The FDA gave the green light to Novartis's tisagenlecleucel for the treatment of acute lymphoblastic leukaemia (ALL), marking a historic approval for a first-in-modality chimeric antigen receptor (CAR) T cell therapy.

CAR Ts are an ex vivo form of gene therapy, in which T cells are removed from cancer patients, genetically modified to express cancer-cell seeking receptors, and re-infused into patients. Tisagenlecleucel, like many of the first-generation CAR Ts, is modified to target the B cell antigen CD19, depleting these cells for the treatment of various blood cancers. The drug was approved on the basis of a clinical trial in 63 patients with relapsed or refractory B cell precursor ALL, in which the overall remission rate within 3 months of treatment was 83%.

“We're entering a new frontier in medical innovation with the ability to reprogramme a patient's own cells to attack a deadly cancer,” said FDA commissioner Scott Gottlieb.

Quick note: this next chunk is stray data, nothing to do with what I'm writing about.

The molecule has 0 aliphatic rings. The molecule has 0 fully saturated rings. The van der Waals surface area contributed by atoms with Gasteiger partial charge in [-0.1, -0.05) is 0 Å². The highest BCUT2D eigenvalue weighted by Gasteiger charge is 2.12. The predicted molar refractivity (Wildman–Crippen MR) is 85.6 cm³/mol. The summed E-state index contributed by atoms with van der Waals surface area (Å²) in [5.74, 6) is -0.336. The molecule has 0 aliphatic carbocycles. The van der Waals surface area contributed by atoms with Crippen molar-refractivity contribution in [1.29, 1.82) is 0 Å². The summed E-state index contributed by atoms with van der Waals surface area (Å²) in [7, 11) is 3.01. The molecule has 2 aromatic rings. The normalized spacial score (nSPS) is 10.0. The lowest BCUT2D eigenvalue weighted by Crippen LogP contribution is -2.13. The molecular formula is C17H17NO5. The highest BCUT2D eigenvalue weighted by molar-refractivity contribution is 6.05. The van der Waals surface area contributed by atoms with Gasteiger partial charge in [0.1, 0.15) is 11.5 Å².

Several other CAR Ts are on their way to patients, including Kite Pharma's CD19-targeting axicabtagene ciloleucel for refractory aggressive non-Hodgkin lymphoma. The FDA is expected to rule on this application by the end of November. In August, Gilead Sciences agreed to buy Kite for nearly US$12 billion.

Safety issues, however, continue to loom over the field. Tisagenlecleucel carries a black box warning that notes the risk of cytokine release syndrome and neurological events. Other companies have fared worse, and have had to put clinical trials of CAR Ts on hold owing to fatalities. Cellectis — a company that is using gene-editing tools called TALENs to engineer T cells from healthy donors into allogeneic 'off-the-shelf' CAR Ts — suffered such a setback in September, after a patient with a blastic plasmacytoid dendritic cell neoplasm died in a trial of CD123-targeting UCART123. Juno Therapeutics halted a study of its lead CD19-targeting CAR T in 2016 after two patients died from cerebral oedema.

The field is also still struggling to figure out how to use CAR Ts in solid tumours and how to overcome manufacturing issues (Nat. Rev. Drug Discov. 16, 301–304; 2017).

Novartis has priced tisagenlecleucel at $475,000 per treatment, renewing concerns about the high cost of new cancer drugs.